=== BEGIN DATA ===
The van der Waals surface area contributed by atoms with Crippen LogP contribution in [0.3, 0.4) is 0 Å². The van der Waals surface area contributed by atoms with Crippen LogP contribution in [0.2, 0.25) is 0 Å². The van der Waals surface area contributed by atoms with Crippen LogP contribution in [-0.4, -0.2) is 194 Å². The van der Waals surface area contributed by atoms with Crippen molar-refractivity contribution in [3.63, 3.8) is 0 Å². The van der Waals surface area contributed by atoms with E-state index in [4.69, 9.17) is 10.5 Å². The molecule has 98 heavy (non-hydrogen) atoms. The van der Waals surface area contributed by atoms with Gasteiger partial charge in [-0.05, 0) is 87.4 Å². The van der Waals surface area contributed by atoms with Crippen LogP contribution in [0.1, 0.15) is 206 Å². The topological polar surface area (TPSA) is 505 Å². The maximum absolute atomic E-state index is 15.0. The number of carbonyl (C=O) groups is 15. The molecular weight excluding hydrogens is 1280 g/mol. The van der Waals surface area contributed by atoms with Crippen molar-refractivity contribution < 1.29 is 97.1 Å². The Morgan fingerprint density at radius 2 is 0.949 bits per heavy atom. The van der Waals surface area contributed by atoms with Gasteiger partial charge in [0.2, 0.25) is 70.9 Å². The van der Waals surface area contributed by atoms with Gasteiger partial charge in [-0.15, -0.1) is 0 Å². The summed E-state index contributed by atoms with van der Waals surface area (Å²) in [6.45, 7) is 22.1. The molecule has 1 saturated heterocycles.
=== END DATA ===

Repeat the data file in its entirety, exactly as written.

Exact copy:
The van der Waals surface area contributed by atoms with Crippen LogP contribution in [0.3, 0.4) is 0 Å². The van der Waals surface area contributed by atoms with Crippen LogP contribution in [0.2, 0.25) is 0 Å². The van der Waals surface area contributed by atoms with Crippen LogP contribution in [-0.4, -0.2) is 194 Å². The van der Waals surface area contributed by atoms with Crippen molar-refractivity contribution in [3.63, 3.8) is 0 Å². The van der Waals surface area contributed by atoms with E-state index in [4.69, 9.17) is 10.5 Å². The molecule has 98 heavy (non-hydrogen) atoms. The van der Waals surface area contributed by atoms with Gasteiger partial charge in [-0.05, 0) is 87.4 Å². The van der Waals surface area contributed by atoms with Crippen LogP contribution in [0.1, 0.15) is 206 Å². The topological polar surface area (TPSA) is 505 Å². The maximum absolute atomic E-state index is 15.0. The number of carbonyl (C=O) groups is 15. The molecular weight excluding hydrogens is 1280 g/mol. The van der Waals surface area contributed by atoms with Crippen molar-refractivity contribution < 1.29 is 97.1 Å². The Morgan fingerprint density at radius 2 is 0.949 bits per heavy atom. The van der Waals surface area contributed by atoms with Gasteiger partial charge in [0.2, 0.25) is 70.9 Å². The van der Waals surface area contributed by atoms with Gasteiger partial charge in [-0.15, -0.1) is 0 Å². The summed E-state index contributed by atoms with van der Waals surface area (Å²) in [6.45, 7) is 22.1. The molecule has 1 saturated heterocycles.